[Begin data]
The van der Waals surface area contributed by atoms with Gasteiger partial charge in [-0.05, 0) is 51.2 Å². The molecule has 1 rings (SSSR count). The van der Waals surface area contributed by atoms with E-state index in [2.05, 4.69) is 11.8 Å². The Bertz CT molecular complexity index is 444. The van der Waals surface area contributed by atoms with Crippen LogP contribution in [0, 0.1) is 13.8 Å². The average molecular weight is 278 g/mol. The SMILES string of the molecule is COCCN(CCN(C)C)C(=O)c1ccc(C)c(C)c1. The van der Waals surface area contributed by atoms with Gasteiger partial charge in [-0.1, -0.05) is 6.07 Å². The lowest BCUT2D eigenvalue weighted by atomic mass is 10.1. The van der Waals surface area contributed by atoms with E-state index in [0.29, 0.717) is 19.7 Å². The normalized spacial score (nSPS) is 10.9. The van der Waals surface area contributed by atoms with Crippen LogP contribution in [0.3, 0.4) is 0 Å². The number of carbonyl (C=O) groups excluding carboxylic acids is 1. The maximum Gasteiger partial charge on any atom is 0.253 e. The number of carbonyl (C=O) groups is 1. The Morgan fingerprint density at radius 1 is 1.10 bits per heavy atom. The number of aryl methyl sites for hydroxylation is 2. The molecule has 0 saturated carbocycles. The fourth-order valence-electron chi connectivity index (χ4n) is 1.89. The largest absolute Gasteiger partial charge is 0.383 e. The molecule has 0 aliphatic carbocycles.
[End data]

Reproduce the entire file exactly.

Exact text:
The van der Waals surface area contributed by atoms with Gasteiger partial charge in [-0.05, 0) is 51.2 Å². The molecule has 1 rings (SSSR count). The van der Waals surface area contributed by atoms with E-state index in [2.05, 4.69) is 11.8 Å². The Bertz CT molecular complexity index is 444. The van der Waals surface area contributed by atoms with Crippen LogP contribution in [0, 0.1) is 13.8 Å². The average molecular weight is 278 g/mol. The SMILES string of the molecule is COCCN(CCN(C)C)C(=O)c1ccc(C)c(C)c1. The van der Waals surface area contributed by atoms with Gasteiger partial charge in [-0.1, -0.05) is 6.07 Å². The lowest BCUT2D eigenvalue weighted by atomic mass is 10.1. The van der Waals surface area contributed by atoms with E-state index in [0.29, 0.717) is 19.7 Å². The normalized spacial score (nSPS) is 10.9. The van der Waals surface area contributed by atoms with Crippen LogP contribution in [0.3, 0.4) is 0 Å². The number of carbonyl (C=O) groups excluding carboxylic acids is 1. The maximum Gasteiger partial charge on any atom is 0.253 e. The number of carbonyl (C=O) groups is 1. The Morgan fingerprint density at radius 1 is 1.10 bits per heavy atom. The number of aryl methyl sites for hydroxylation is 2. The molecule has 0 saturated carbocycles. The fourth-order valence-electron chi connectivity index (χ4n) is 1.89. The largest absolute Gasteiger partial charge is 0.383 e. The molecule has 0 aliphatic carbocycles.